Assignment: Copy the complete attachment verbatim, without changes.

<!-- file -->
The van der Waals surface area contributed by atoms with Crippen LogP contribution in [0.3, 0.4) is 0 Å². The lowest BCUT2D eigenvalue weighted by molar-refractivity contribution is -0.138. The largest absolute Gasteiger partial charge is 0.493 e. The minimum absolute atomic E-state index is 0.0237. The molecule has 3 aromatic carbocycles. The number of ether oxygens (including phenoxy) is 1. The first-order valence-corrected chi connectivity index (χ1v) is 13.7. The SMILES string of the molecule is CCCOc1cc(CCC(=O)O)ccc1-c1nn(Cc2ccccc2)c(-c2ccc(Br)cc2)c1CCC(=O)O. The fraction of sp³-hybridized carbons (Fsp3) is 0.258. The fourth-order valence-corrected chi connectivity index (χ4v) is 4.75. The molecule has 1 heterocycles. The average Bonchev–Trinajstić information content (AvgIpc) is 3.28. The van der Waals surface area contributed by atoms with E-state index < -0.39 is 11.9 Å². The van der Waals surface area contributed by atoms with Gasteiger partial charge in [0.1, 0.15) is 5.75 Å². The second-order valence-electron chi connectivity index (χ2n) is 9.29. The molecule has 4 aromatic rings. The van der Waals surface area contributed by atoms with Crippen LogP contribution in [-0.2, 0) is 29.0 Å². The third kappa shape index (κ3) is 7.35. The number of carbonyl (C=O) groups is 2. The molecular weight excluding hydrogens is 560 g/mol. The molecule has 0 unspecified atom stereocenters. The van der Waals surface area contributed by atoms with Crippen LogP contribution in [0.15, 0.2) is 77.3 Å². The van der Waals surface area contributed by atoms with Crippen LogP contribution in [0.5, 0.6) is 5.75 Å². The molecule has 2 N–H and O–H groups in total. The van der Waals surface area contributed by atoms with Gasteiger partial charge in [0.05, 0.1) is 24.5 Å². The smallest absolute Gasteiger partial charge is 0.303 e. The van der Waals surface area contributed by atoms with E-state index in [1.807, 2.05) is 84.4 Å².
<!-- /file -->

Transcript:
The van der Waals surface area contributed by atoms with Crippen LogP contribution in [0.3, 0.4) is 0 Å². The lowest BCUT2D eigenvalue weighted by molar-refractivity contribution is -0.138. The largest absolute Gasteiger partial charge is 0.493 e. The minimum absolute atomic E-state index is 0.0237. The molecule has 3 aromatic carbocycles. The number of ether oxygens (including phenoxy) is 1. The first-order valence-corrected chi connectivity index (χ1v) is 13.7. The SMILES string of the molecule is CCCOc1cc(CCC(=O)O)ccc1-c1nn(Cc2ccccc2)c(-c2ccc(Br)cc2)c1CCC(=O)O. The fraction of sp³-hybridized carbons (Fsp3) is 0.258. The fourth-order valence-corrected chi connectivity index (χ4v) is 4.75. The molecule has 1 heterocycles. The average Bonchev–Trinajstić information content (AvgIpc) is 3.28. The van der Waals surface area contributed by atoms with E-state index < -0.39 is 11.9 Å². The van der Waals surface area contributed by atoms with Gasteiger partial charge in [0.1, 0.15) is 5.75 Å². The second-order valence-electron chi connectivity index (χ2n) is 9.29. The molecule has 4 aromatic rings. The van der Waals surface area contributed by atoms with Crippen LogP contribution in [-0.2, 0) is 29.0 Å². The third kappa shape index (κ3) is 7.35. The number of carbonyl (C=O) groups is 2. The molecular weight excluding hydrogens is 560 g/mol. The molecule has 0 unspecified atom stereocenters. The van der Waals surface area contributed by atoms with Crippen LogP contribution in [0.15, 0.2) is 77.3 Å². The van der Waals surface area contributed by atoms with Crippen LogP contribution in [0.5, 0.6) is 5.75 Å². The molecule has 2 N–H and O–H groups in total. The van der Waals surface area contributed by atoms with Gasteiger partial charge in [0.05, 0.1) is 24.5 Å². The smallest absolute Gasteiger partial charge is 0.303 e. The van der Waals surface area contributed by atoms with E-state index in [1.807, 2.05) is 84.4 Å².